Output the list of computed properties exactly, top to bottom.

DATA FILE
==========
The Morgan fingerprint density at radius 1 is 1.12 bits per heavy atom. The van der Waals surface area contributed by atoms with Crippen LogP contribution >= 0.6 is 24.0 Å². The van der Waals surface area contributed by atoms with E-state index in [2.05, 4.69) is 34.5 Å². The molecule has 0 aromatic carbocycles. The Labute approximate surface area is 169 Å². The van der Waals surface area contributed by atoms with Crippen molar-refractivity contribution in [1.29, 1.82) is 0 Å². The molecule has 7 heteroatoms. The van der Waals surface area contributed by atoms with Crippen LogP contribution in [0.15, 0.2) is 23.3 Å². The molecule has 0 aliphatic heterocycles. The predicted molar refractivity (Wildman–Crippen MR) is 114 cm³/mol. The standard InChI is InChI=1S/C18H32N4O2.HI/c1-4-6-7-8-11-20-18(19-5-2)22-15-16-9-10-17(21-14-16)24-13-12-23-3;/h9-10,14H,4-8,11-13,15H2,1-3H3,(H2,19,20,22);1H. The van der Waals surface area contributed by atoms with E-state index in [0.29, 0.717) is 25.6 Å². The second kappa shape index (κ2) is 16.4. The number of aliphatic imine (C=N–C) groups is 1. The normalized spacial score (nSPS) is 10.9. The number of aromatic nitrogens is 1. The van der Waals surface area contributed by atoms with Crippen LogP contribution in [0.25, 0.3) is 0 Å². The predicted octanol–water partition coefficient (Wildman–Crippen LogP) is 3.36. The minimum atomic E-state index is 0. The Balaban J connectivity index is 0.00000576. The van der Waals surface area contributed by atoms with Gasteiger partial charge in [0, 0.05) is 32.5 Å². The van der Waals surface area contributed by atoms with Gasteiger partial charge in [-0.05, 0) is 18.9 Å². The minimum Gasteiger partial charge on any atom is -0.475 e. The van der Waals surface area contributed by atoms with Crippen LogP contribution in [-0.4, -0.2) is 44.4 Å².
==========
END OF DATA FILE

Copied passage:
The Morgan fingerprint density at radius 1 is 1.12 bits per heavy atom. The van der Waals surface area contributed by atoms with Crippen LogP contribution >= 0.6 is 24.0 Å². The van der Waals surface area contributed by atoms with E-state index in [2.05, 4.69) is 34.5 Å². The molecule has 0 aromatic carbocycles. The Labute approximate surface area is 169 Å². The van der Waals surface area contributed by atoms with Crippen molar-refractivity contribution in [1.29, 1.82) is 0 Å². The molecule has 7 heteroatoms. The van der Waals surface area contributed by atoms with Crippen LogP contribution in [0.15, 0.2) is 23.3 Å². The molecule has 0 aliphatic heterocycles. The predicted molar refractivity (Wildman–Crippen MR) is 114 cm³/mol. The standard InChI is InChI=1S/C18H32N4O2.HI/c1-4-6-7-8-11-20-18(19-5-2)22-15-16-9-10-17(21-14-16)24-13-12-23-3;/h9-10,14H,4-8,11-13,15H2,1-3H3,(H2,19,20,22);1H. The van der Waals surface area contributed by atoms with E-state index in [0.29, 0.717) is 25.6 Å². The second kappa shape index (κ2) is 16.4. The number of aliphatic imine (C=N–C) groups is 1. The normalized spacial score (nSPS) is 10.9. The number of aromatic nitrogens is 1. The van der Waals surface area contributed by atoms with Crippen LogP contribution in [0.25, 0.3) is 0 Å². The predicted octanol–water partition coefficient (Wildman–Crippen LogP) is 3.36. The minimum atomic E-state index is 0. The Balaban J connectivity index is 0.00000576. The van der Waals surface area contributed by atoms with Gasteiger partial charge in [0, 0.05) is 32.5 Å². The van der Waals surface area contributed by atoms with Gasteiger partial charge in [-0.05, 0) is 18.9 Å². The minimum Gasteiger partial charge on any atom is -0.475 e. The van der Waals surface area contributed by atoms with Crippen LogP contribution in [-0.4, -0.2) is 44.4 Å².